Rae Armantrout won The Pulitzer Prize for poetry on Monday.  She won the National Book Foundation Award in Poetry in March.  She probably wasn’t even trying.

Armantrout has been a West Coast secret for about three decades.  She is called “concise” and “witty.” and regarded as a Language Poet.  As any truly great poet must be, she is fearless.  The collection that brought her 2010’s greatest American honors in poetry is called “Versed,” as in made acquainted with, as in adrenal cortical cancer which Ms. Armantrout survived, apparently by looking at it from every angle, knowing it precisely and considering herself its equal on the page. “ Versed” is also about the war in Iraq, something we are all versed in if we are at all awake in America.

There is vice and there is versa and there is versed. As someone who makes connections as instinctively as other people blink, Ms. Armantrout considers all three.  And then she observes and writes and collects and sews her poetic understanding into poems which are matched in ways that don’t exactly match, but do form something hefty and real and ultimately recognizable—like a quilt that has been patterned after human consciousness.

Here is what she says about that in an interview given after receiving the National Book Award:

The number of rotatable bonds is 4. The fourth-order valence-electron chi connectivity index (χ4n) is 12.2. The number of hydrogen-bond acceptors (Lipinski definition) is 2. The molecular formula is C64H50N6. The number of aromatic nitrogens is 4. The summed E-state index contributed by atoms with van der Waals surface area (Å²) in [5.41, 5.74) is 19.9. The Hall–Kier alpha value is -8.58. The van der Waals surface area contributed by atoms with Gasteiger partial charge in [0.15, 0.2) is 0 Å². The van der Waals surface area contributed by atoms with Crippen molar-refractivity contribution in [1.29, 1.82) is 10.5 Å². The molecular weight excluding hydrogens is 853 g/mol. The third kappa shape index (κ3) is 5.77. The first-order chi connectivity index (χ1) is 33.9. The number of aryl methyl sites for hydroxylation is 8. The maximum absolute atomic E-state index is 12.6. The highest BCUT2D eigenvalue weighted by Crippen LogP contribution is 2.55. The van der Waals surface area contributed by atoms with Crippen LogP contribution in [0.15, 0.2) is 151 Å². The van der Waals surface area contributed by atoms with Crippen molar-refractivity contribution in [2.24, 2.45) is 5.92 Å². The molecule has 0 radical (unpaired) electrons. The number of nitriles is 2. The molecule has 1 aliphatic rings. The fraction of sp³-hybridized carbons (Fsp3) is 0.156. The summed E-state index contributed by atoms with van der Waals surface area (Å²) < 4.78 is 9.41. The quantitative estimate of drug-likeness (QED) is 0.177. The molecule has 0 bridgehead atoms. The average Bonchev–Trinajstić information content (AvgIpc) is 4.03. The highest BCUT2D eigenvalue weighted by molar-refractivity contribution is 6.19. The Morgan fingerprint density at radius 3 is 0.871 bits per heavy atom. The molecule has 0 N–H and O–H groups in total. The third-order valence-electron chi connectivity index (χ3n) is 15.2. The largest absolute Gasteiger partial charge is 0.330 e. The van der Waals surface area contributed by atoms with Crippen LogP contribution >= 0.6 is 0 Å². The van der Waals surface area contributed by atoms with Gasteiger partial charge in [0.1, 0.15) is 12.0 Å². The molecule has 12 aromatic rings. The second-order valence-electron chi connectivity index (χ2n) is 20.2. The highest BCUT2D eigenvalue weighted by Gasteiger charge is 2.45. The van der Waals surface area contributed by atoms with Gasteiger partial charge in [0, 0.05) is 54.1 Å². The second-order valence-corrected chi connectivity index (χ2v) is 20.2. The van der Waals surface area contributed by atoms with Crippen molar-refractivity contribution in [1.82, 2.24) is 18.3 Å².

I take a blank book with me—I’ve got it in my hand right now—and I make notes about things I see or think or hear or read or watch on TV. Once in a while a poem falls out from top to bottom, mostly, they’re a pastiche of these notes I make. Eventually I realize there’s some relation between parts—one concept echoes a concept somewhere else in the notebook. I put the things that seem related together, play with the order, then revise. Other times, I’ll come up with one idea or one part I’ll get really interested in and then I’ll go out and look and see what I can find that relates to it. Sometimes that might take a couple of weeks. Usually I can get it, but I have to be stubborn. I’m sort of a collector. I go out and collect bits.

This seems quintessentially female to us– this resourcefulness, this stitching together from what is at hand and what can be found.  This making a stew of words or a patchwork that will warm us when a chill wind blows.

The Pulitzer committee chose to honor a woman of a certain age again this year (last year it was the breathtakingly quirky Heather McHugh).  We like to think this means awards committee are realizing what we at Women’s Voices for Change believe is a truth that will set us all free:  older women can see beyond the surface into the places where the truths are stored.  They’ve got the strength to go after them and the wiles to see the job through until others get what is too often buried beneath what doesn’t matter at all.

Here’s to Rae Armantrout.  Long may she collect, connect and write for us all.

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